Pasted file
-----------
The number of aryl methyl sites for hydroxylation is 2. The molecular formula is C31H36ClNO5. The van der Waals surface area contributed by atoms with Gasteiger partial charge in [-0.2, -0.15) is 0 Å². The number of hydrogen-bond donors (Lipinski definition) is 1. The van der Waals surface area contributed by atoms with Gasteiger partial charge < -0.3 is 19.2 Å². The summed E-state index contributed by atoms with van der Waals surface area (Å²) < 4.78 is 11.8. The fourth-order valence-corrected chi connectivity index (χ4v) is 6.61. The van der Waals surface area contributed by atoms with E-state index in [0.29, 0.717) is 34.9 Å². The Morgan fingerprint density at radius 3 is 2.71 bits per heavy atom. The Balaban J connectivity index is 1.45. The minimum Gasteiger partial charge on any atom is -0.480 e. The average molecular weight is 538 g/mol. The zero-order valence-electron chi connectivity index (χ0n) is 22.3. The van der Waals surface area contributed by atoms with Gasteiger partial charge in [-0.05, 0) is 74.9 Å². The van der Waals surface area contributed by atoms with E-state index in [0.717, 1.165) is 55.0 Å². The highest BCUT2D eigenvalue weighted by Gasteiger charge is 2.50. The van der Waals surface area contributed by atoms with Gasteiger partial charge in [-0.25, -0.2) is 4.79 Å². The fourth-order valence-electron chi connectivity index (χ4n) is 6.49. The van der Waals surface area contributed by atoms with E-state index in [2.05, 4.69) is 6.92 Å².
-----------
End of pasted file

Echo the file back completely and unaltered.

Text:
The number of aryl methyl sites for hydroxylation is 2. The molecular formula is C31H36ClNO5. The van der Waals surface area contributed by atoms with Gasteiger partial charge in [-0.2, -0.15) is 0 Å². The number of hydrogen-bond donors (Lipinski definition) is 1. The van der Waals surface area contributed by atoms with Gasteiger partial charge < -0.3 is 19.2 Å². The summed E-state index contributed by atoms with van der Waals surface area (Å²) < 4.78 is 11.8. The fourth-order valence-corrected chi connectivity index (χ4v) is 6.61. The van der Waals surface area contributed by atoms with E-state index in [0.29, 0.717) is 34.9 Å². The Morgan fingerprint density at radius 3 is 2.71 bits per heavy atom. The Balaban J connectivity index is 1.45. The minimum Gasteiger partial charge on any atom is -0.480 e. The average molecular weight is 538 g/mol. The zero-order valence-electron chi connectivity index (χ0n) is 22.3. The van der Waals surface area contributed by atoms with Gasteiger partial charge in [-0.05, 0) is 74.9 Å². The van der Waals surface area contributed by atoms with E-state index in [0.717, 1.165) is 55.0 Å². The highest BCUT2D eigenvalue weighted by Gasteiger charge is 2.50. The van der Waals surface area contributed by atoms with Gasteiger partial charge in [-0.25, -0.2) is 4.79 Å². The fourth-order valence-electron chi connectivity index (χ4n) is 6.49. The van der Waals surface area contributed by atoms with E-state index in [2.05, 4.69) is 6.92 Å².